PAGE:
Dj - April 13, 2020

In reply to D. Michael Rayo..aka..Little Bit.
ohhhrahhh !!!!! i was with India battery gun 6 yes its true of the ROCKs i was at rayder ross baldy hill 55 traveld on ho chi min hwy.. quan-tri chu-li an-qua 1968 tet Big K !! Ashaw-Valley Marbel-Mountain RockPile gun 6 105mm ( Iron ButterFly ) sight-Adj. left to right and H-E Loader we were fast!! semper-Fi ( Mac ) YEMX

Les Kushner - April 13, 2020

I spent time with the 2nd ROK Marines in Chu Lai in 1967. I still have a camo hat (much faded) and a Second ROK Battalion pin they gave me. I remember arm wrestling with their Sgt. Major and as I was winning realized he could lose face, so I convincingly let him win, but he later simply smiled at me. They have a lot of respect for their superiors and learning that lesson was important to understanding how to best work with them.Charlie sure did do his best to avoid them and with good reason. They were top notch and rarely took prisoners, and when they did, once they had what they wanted, well!!!! I do however, remember them saying there was an Army ROK unit in Nam and oddly enough my dry cleaner in California served with the ROK Army in 1970 in Nam.

Sgt. Doug Hanback, ’66-’70, RVN ’67-68, Chu Lai ’67 - April 13, 2020

I was able to relate to your story of Blue Dragon Marines as I was in Chu Lai in 1967 and knew some of them. Sgt. Park was a nice guy who spoke some English. Mike P & I were high school wrestlers so we thought we would challenge Sgt. Park to go to the mat. Sgt. Park was a Judo Player and had no trouble dispatching us one at a time even though he was much smaller. Another Blue Dragon Marine who spoke no English demonstrated his Karate skill by crushing a beer can (remember the old tin ones?) with a karate chop – ouch!. We young jarheads were duly impressed. I once traded for this and that until I had a bottle of J.W.R. that I traded for two sets of Korean tiger style camo’s. Those got traded for something else, and on, and on.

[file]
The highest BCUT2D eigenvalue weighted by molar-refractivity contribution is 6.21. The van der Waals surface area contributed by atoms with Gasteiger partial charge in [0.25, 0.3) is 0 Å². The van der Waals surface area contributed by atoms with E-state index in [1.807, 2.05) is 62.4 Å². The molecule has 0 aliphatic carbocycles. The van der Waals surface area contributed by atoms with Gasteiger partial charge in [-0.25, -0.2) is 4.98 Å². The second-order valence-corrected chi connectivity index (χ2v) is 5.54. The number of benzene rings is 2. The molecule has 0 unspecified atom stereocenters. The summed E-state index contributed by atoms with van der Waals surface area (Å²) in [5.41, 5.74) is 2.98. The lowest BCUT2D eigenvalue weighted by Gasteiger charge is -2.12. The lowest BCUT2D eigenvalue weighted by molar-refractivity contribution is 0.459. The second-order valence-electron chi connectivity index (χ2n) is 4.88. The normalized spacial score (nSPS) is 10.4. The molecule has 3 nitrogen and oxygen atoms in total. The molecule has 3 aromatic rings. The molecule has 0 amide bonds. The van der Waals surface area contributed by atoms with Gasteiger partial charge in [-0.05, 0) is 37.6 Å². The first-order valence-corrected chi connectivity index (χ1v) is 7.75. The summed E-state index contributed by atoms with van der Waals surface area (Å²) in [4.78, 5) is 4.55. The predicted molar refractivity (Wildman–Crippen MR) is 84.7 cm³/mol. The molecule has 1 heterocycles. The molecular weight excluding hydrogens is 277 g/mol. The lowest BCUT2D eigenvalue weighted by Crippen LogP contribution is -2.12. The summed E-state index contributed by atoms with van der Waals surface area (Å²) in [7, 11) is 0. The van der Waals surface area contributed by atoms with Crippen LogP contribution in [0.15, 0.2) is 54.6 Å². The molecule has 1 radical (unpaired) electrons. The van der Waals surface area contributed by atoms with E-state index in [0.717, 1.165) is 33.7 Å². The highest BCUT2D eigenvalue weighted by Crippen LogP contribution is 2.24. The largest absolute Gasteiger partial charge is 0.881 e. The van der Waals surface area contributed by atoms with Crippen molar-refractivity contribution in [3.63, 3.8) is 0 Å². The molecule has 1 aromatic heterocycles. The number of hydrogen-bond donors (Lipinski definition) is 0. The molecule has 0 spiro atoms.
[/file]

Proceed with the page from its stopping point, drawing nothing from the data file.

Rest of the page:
I searched for the Blue Dragon cigarettes, but only came up with cigarette cases with a blue dragon symbol. I did come up with some info on the 2nd ROK Marine Brigade – Blue Dragons here:
The web has much more on the interesting story of this band of Korean brothers called Blue Dragon.
Semper Fi,

Philip Lee - April 13, 2020

Recently read “Living With Dragons: With The Korean Marines in Vietnam” by Scott Leis. Scott served as ANGLICO with the ROK Marines of Blue Dragons, and his exploits with them is a great read. Recommend to anyone who would like to read more on USMC interaction with ROKMC.

D. Michael Rayo..aka..Little Bit - April 13, 2020

I was attached to Golf 3/11 as a gunner on a 105 battery. The year was 1969. . Our unit would switch positions from Baldy to Ross, to Ryder to Bushwach. with others units of our battallion Hotel, and India batteries. One day just as the sun was going down, my old buddy, one and only buddy, Frosty, just arrived at LZ Ross and were sitting on our ammo bunker shooting the breeze., We noticed a chopper going up from the LZ and suddenly a few bodies were flying out of the chopper. We later found out that the ROC’S were throwing out captured VC and NVA out of the chopper after they interrogated them.. NOW THAT’S WHAT YOU CALL GETTING RID OF WASTE……Semper Fi…